That is a much different proposal than you implied and, in my opinion, not a good idea.
 

Ilusndweller

Junior Member
I should have said recommended power (I changed the title), not rated power. My specs say “handling power”. Im not worried about blowing the tweeters as I wont be pushing things. Just curious if I might be able to improve their sound with gear I already own. I had my Luxman M120A on them (both the entire speaker and just the tweeter) and that amp works/sounds best to my ears with those speakers/tweeters but it is not currently working. Id not given much/any thought to trying one of my higher powered amps on just the tweeters until now.
 

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Ilusndweller

Junior Member
Totally overkill? I suppose the extra power (versus powering the whole speaker with said amp) will not help “open up the tweeters”? I know I cant turn an apple into an orange but if I can improve the sound a little for free Im all for it.
 
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Olson_jr

Active Member
Can you better define what you mean by "opening up."

Do you think the speaker is midrange forward and there are not enough highs at the levels you are listening?
 
I am about to perform this exact experiment. I am going to replace a Pioneer Spec 4 (150 wpc) driving four LE 14A (peak handling about 140 wp speaker) with a Crown CTS 1200 of 600 wpc. I do expect to hear a difference.

I am going to replace a Quad 405 current dumping amplifier (about 100 wpc iirc) with a Crown CTS 600 of 300 wpc. The LE10A it will drive is rated below even the Quad power rating so I have less expectation of hearing a difference there.

Eventually both the LE10A (one mid bass coupler) and the LE14As (x4) will be replaced with much more modern drivers that can handle at least ten times the power AND are much more efficient. Things have improved in the 40 intervening years.

Some things which I think might be more important than amp power. 1) BL product and power handling capacity and efficiency of the driver 2) Multi Amping in the first place. Getting rid of high level passive crossovers almost always opens things up. 3) Of course when multi amping it is very important to stay away from clipping anyway so as not to blow up spensive drivers.. 4) the aforementioned drivers should have greater dynamic range in your listening room than your eardrums.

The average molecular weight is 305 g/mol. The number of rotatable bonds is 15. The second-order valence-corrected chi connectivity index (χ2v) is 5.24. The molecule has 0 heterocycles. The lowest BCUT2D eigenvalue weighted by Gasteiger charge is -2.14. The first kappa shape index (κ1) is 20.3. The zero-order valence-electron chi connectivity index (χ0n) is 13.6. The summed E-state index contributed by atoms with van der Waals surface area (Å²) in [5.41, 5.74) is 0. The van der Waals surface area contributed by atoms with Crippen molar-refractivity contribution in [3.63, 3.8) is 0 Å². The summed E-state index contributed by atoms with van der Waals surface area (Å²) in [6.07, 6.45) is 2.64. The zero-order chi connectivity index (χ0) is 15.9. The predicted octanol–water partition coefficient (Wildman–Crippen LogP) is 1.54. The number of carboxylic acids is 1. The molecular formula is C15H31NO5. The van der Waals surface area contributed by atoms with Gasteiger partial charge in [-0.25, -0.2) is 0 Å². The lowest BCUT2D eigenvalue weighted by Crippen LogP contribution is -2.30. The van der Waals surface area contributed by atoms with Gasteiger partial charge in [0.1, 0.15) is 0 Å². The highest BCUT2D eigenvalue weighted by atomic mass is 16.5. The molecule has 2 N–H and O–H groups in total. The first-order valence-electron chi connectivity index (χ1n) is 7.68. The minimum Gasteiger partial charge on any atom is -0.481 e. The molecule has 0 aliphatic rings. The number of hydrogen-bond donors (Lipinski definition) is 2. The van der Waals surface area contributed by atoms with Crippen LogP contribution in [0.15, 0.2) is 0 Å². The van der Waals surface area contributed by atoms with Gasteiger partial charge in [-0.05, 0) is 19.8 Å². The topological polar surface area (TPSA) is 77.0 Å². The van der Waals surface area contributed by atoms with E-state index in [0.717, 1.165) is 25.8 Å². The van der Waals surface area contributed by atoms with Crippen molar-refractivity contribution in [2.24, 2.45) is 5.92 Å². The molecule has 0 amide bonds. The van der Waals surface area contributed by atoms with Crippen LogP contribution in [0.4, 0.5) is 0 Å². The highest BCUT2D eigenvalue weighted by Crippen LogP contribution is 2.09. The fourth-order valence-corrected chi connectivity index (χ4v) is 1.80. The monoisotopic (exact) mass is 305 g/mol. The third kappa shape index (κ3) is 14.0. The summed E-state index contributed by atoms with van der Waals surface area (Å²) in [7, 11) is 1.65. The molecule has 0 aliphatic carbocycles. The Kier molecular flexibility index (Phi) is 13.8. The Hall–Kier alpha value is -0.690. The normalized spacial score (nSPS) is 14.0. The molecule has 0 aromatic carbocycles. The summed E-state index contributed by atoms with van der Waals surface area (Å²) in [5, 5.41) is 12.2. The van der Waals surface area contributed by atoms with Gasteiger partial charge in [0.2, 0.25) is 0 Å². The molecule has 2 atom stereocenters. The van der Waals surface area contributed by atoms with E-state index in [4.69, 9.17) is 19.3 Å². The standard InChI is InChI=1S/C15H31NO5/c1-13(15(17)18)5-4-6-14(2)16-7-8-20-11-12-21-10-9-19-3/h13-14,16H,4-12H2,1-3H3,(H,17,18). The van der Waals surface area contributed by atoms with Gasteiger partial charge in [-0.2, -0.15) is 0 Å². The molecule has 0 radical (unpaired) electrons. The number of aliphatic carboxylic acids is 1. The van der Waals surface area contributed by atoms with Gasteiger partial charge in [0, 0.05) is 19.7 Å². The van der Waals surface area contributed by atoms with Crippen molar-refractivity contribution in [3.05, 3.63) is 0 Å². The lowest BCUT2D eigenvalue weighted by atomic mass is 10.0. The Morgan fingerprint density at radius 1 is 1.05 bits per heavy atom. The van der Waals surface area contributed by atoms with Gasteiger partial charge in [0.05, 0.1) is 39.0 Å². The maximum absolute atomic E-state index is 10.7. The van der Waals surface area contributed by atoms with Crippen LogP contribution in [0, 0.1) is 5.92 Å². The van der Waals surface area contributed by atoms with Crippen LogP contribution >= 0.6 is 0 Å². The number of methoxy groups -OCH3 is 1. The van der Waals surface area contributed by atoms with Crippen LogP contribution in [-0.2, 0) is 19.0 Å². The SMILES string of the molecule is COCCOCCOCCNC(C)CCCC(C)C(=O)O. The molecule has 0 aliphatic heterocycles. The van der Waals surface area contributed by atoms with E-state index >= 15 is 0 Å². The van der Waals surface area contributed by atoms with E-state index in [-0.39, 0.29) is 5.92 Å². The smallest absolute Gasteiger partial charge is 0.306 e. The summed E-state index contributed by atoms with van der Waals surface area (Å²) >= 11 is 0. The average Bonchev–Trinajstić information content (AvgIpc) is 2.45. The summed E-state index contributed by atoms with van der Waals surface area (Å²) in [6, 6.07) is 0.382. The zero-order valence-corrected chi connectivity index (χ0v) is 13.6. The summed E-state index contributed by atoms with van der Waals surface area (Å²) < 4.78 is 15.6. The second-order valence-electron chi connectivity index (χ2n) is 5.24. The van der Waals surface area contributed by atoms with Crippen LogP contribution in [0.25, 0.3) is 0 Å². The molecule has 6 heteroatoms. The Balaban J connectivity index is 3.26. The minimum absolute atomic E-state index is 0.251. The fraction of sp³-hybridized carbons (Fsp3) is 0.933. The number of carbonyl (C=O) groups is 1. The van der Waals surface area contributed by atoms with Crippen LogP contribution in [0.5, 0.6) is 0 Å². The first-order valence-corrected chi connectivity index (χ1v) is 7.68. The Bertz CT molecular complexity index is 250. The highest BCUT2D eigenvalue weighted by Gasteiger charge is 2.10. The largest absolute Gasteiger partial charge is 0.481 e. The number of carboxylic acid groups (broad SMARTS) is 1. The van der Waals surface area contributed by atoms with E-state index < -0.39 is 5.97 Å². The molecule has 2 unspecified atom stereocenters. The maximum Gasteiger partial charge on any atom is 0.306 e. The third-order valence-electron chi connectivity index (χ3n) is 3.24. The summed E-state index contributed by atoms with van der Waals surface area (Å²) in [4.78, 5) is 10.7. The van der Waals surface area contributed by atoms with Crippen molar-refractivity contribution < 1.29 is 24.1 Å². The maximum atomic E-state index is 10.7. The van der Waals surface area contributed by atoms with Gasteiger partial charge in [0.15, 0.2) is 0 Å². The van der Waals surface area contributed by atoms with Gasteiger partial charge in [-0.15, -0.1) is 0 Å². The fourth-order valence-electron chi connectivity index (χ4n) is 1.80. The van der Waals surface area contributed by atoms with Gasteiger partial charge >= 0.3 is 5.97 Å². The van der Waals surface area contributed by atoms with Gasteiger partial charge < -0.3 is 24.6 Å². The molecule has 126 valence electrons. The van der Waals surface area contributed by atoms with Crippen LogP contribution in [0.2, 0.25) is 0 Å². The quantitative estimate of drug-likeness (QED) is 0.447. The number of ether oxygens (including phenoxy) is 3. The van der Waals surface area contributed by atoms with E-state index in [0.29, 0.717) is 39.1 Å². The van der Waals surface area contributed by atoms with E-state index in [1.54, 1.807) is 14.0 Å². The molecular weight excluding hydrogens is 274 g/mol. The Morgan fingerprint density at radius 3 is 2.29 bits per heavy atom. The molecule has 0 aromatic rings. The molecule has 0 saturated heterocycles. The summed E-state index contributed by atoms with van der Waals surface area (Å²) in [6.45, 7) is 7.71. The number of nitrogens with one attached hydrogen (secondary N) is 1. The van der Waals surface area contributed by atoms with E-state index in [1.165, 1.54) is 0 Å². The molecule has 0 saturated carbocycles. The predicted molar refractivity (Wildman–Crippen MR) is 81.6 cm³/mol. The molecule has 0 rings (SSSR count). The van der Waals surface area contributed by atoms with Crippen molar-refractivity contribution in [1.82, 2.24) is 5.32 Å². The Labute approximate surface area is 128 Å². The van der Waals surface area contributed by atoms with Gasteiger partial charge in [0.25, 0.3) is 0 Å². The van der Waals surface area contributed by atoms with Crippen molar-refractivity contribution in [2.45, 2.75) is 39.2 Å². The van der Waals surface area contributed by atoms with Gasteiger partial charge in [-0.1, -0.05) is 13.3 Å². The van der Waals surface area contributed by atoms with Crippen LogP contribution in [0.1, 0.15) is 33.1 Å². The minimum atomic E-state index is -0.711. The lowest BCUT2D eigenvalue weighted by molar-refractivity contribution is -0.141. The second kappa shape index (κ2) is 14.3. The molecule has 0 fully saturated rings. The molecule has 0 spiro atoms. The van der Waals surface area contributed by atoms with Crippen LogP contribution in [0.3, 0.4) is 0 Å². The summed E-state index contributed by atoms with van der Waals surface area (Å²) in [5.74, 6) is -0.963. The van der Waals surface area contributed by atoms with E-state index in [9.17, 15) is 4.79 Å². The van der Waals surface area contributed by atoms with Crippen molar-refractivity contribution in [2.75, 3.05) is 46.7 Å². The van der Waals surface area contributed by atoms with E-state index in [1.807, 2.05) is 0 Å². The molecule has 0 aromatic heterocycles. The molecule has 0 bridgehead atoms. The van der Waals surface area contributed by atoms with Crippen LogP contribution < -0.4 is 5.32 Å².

The reason I chose to build in the first place is that manufacturers of what are now called passive, full range speakers, did not often disclose where the drivers came from. Sometimes an astute reviewer or user might know, but there also was not yet an internet. I did not want to do a straight JBL horn system (as my box building friend did do). Now things are a lot better with both manufacturer's data being more comprehensive and available and also reviewers and diy ers that take and publish measurements.

JMO
 
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TubeHiFiNut

Administrator
Totally overkill? I suppose the extra power (versus powering the whole speaker with said amp) will not help “open up the tweeters”? I know I cant turn an apple into an orange but if I can improve the sound a little for free Im all for it.